Overseas Vietnamese’s music class – where the love for Vietnamese language begins
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|My's online little students (Photo: Bao Quoc Te)|
The founder of “Stellarts”
With an innate talent for music and language, Ha My was widely known for her beautiful voice and excellent academic performance as a small kid. At the age of 14, My moved to the Czech Republic with her family. Overcoming all the difficulties brought by culture gaps and language barrier, My applied herself and passed the entrance exam to the Gymnasium Karlovy Vary school, US Antonina Dvoraka Art School and Prague International Conservatory.
She further pursued higher education at the prestigious London College of Music, majoring in Opera. There, she actively took part in community activities and learns different types of arts. Along with being an opera artist, My is also known in other positions such as amateur pianist, actor, model, teacher of Vietnamese, English, piano, vocal.
The one who bridges the overseas Vietnamese community
“I was passionate about music since primary school. My parents, however, like many other Vietnamese parents, didn’t want their kids to choose music for future career path”, My told Bao Quoc te. “This is one big reason why I really want to open my special music class for Vietnamese British students”.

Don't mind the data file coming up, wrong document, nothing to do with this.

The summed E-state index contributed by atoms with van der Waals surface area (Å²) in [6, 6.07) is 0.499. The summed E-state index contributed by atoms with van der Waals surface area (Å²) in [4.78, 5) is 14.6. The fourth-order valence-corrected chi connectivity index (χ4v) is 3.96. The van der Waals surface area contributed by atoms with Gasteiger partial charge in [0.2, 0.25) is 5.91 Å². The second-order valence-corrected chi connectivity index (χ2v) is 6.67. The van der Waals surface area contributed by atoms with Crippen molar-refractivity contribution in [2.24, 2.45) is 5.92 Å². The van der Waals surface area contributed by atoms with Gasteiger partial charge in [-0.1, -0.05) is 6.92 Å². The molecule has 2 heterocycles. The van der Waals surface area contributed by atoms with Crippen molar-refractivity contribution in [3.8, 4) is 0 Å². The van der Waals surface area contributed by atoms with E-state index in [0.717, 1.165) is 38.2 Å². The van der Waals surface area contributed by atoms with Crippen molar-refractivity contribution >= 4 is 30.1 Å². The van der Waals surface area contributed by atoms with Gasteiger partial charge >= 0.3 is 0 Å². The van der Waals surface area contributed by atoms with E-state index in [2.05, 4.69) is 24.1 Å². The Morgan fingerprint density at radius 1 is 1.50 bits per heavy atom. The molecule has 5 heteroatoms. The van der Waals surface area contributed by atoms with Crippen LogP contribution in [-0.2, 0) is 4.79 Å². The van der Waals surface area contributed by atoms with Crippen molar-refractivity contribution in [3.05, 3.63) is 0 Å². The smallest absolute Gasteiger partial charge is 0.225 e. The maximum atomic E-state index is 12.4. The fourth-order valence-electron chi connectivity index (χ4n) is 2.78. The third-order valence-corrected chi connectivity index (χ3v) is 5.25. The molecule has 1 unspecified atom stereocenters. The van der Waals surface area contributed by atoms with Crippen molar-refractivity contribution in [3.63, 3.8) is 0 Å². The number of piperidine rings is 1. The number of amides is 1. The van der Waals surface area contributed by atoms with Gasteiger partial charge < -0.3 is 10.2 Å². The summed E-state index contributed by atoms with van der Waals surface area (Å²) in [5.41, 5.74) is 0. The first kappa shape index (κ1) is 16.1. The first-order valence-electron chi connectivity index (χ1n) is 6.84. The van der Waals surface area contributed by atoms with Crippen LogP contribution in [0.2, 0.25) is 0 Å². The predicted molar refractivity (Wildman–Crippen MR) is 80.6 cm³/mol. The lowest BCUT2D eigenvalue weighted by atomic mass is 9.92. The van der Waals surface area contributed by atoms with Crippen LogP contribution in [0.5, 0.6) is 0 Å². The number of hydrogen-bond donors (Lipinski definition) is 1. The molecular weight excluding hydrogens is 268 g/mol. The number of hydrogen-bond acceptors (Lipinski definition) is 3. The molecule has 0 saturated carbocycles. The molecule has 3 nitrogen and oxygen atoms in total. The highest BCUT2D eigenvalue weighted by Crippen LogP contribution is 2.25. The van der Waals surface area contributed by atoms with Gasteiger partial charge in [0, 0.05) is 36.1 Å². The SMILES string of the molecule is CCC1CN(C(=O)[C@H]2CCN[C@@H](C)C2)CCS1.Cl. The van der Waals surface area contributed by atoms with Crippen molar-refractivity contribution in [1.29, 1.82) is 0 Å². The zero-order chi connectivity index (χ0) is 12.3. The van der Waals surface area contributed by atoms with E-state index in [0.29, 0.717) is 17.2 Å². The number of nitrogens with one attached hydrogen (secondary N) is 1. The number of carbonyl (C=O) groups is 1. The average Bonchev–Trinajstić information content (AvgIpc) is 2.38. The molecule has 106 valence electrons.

My said she wanted to change the traditional ideology in the education of Vietnamese people while bringing Vietnamese nationals in the UK closer by joining her class.
|Pham Ha My (third, left) at a community musical event (Photo: Bao Quoc Te)|
“There were tons of difficulties when I first opened the class”, My was quoted as saying. The most challenging part was to find the right location that was easily accessible for all students. Introducing her class to Vietnamese parents and telling them the many benefits of early musical education was another tough step. She also had to put off her class which was supposed to go off-line for months because of the sudden COVID-19 outbreak.
My thereby decided to lecture online, “which has temporarily helped me overcome initial difficulties. However, there should be some changes, in the long run, to bring the best lessons to my students”, she said.
“Seeing the kids falling in love with the piano, I’m super happy and surprised at the students’ efforts. Even though they were born in England, they could sing in Vietnamese quite well”, My said. “I hope I could somehow instill the love for not only music but also for the language of their homeland”.
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